Four panelists must determine guests' occupations - and, in the case of famous guests, while blindfolded, their identity - by asking only "yes" or "no" questions.
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1967   1966   1965   1964   1963   1962   … See all »
Won 1 Golden Globe. Another 4 wins & 2 nominations. See more awards »

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Cast

Complete series cast summary:
...  Himself - Moderator / ... 867 episodes, 1950-1967
...  Herself - Panelist / ... 824 episodes, 1950-1967
Bennett Cerf ...  Himself - Panelist / ... 751 episodes, 1950-1967
Dorothy Kilgallen ...  Herself - Panelist / ... 729 episodes, 1950-1965
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Storyline

Contestants with unusual occupations were interviewed by the panelists. Only questions that could be answered with a "yes" or "no" were allowed. At the conclusion of the questioning, the panelists attempted to guess the contestants occupation. There was also a "mystery guest", usually a famous person; the panelists had to wear masks when questioning this person and the guest usually disguised his/her voice. Written by J.E. McKillop <jack-mckillop@worldnet.att.net>

Plot Summary | Add Synopsis

Genres:

Family | Game-Show

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Details

Country:

Language:

Release Date:

2 February 1950 (USA)  »

Also Known As:

Occupation Unknown  »

Company Credits

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Technical Specs

Runtime:

(876 episodes)

Sound Mix:

Color:

(1950-1966)| (1966-1967)

Aspect Ratio:

1.33 : 1
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Did You Know?

Trivia

The show was broadcast outside of New York only twice in its 17 1/2-year history. The first time was on August 12, 1956 when it emanated from Chicago where John Daly was covering the Democratic National Convention for ABC News and Dorothy Kilgallen was reporting on it for the Hearst newspaper chain. The second was on January 12, 1958 which originated from CBS Television City in Hollywood, for which a special panel of Laraine Day, Mickey Rooney, Esther Williams and Jack Lemmon was assembled in place of the regulars. See more »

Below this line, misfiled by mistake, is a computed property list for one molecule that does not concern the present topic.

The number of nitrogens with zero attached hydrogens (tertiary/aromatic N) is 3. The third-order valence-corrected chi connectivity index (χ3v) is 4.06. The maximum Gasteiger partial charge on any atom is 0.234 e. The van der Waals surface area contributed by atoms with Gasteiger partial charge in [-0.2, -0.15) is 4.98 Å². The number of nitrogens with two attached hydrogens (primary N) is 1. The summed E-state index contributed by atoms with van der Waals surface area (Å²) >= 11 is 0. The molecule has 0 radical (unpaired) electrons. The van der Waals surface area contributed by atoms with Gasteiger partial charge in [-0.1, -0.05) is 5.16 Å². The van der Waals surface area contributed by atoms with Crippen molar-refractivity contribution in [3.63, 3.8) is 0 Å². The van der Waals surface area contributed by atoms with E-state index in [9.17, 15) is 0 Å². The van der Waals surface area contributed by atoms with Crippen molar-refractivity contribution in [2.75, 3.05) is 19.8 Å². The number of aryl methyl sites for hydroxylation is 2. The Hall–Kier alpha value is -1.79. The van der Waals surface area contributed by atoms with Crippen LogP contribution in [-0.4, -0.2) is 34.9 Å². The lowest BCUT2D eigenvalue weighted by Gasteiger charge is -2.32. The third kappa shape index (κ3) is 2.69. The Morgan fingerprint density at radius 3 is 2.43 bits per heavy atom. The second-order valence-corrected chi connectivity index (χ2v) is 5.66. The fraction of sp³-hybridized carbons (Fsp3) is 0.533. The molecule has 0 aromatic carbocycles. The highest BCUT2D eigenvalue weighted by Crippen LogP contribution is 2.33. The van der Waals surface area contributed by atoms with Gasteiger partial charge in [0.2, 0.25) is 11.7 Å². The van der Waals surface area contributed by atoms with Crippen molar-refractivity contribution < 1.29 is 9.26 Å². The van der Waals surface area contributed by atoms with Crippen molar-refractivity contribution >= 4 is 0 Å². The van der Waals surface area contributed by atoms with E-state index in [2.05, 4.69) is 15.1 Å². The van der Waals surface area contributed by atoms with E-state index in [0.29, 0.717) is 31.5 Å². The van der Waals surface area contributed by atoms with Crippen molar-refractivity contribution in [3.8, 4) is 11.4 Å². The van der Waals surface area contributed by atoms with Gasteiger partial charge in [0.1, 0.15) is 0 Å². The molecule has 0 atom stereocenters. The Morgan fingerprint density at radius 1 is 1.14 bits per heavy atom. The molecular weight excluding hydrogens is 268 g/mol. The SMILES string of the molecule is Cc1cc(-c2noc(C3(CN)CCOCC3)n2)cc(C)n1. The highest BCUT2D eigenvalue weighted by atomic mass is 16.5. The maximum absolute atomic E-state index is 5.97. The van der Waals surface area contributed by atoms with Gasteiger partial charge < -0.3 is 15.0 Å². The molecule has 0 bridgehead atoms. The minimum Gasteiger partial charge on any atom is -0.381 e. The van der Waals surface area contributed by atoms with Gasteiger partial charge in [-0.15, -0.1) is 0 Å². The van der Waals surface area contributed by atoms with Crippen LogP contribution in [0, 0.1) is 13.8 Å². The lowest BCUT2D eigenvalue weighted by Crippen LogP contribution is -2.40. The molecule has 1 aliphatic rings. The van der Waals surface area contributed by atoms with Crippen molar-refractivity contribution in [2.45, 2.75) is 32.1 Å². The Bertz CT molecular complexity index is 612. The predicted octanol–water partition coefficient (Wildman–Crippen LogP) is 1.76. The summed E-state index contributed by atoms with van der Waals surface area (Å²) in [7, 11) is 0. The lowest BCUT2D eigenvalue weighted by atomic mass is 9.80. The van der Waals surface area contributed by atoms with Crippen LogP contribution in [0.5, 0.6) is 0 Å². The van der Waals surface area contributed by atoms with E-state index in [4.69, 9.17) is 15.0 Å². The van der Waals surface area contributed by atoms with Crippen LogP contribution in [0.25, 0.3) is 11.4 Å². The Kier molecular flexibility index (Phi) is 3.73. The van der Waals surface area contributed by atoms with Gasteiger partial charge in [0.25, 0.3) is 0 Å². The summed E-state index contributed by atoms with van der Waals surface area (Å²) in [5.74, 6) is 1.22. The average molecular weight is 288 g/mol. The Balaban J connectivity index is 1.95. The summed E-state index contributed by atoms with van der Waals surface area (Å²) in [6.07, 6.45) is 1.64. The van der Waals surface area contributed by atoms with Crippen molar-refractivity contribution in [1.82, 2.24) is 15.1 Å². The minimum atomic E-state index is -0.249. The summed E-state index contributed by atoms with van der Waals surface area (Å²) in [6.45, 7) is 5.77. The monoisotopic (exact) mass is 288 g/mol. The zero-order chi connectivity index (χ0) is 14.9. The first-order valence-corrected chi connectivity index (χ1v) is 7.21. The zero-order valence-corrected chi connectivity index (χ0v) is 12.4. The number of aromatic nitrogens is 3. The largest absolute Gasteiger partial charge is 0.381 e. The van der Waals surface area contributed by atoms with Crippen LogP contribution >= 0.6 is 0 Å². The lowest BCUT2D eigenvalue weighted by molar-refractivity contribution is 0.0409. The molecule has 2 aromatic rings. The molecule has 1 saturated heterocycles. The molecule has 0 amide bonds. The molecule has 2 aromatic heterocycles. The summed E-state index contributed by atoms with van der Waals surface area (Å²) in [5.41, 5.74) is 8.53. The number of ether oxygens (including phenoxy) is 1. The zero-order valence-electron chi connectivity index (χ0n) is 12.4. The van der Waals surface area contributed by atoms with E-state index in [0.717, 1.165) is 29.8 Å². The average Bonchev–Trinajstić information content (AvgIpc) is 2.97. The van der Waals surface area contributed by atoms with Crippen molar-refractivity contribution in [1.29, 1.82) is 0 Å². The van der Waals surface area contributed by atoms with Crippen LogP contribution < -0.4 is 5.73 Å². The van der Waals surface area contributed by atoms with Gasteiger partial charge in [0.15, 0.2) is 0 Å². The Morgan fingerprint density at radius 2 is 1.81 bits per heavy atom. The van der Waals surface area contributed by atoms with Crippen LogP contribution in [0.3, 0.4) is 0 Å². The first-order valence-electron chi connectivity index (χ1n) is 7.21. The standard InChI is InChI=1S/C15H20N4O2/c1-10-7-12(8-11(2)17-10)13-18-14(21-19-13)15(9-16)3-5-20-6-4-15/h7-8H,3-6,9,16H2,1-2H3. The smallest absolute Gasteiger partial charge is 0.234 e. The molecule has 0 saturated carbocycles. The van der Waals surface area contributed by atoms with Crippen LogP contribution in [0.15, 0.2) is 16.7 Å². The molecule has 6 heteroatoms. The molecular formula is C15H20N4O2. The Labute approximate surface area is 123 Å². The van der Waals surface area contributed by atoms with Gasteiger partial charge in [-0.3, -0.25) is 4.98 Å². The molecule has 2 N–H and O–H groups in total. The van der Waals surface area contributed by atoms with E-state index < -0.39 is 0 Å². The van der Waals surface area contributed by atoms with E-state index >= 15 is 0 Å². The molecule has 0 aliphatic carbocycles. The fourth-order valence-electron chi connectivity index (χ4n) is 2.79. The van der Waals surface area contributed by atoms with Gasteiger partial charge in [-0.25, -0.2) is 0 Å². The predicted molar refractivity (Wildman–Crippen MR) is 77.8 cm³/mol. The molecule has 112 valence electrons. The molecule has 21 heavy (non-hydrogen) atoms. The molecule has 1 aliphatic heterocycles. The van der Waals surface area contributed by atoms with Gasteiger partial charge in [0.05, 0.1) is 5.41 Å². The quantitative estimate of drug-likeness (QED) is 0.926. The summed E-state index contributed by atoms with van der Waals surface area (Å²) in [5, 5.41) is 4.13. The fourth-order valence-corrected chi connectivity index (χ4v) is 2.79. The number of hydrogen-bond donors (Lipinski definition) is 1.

Quotes

Steve Allen: Is it bigger than a bread box?
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Crazy Credits

The uncredited announcer introduced the first panelist, sometimes the left-most, sometimes the right-most. Beginning with the first panelist, each panelist then introduced the person to his/her left or right, depending upon the first panelist's position. The fourth panelist then introduced moderator John Daly. See more »

Connections

Referenced in Password All-Stars: Carroll Baker vs. Bennett Cerf (1962) See more »

Soundtracks

Melody In Moccasins
(Open Theme 1)
Composed by Wilfred Burns
Original Publisher: Charles Broude, Ltd. (ASCAP)
Original U.S. Publisher: Emil Ascher, Inc. (ASCAP)
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User Reviews

Whats My line
17 March 2005 | by See all my reviews

I happened to be up late one night and was channel surfing and came across the old "What's My Line" show. I watched it and set up my VCR to tape every night. After a week or so I found myself having a funny sort of feeling when ever I watched. It took a few weeks before I realized what the feeling was. I heard John Daly say that he would see us all next week on Sunday night at 10:30, a bell rang in my head and I remembered that when I was 6 to 12 years old we would spend every Sunday at my grandfather and grandmothers house. When we would get home that night my Dad would turn on the TV and if What's My Line was on I knew it was late and I would have a hard time getting up for school in the morning. I am retired now and the feeling still hits me when I watch this show. My favorite part is the mystery guest, the panel hardly ever misses. I like to look at IMDb and see who the guest's are and read their profiles.


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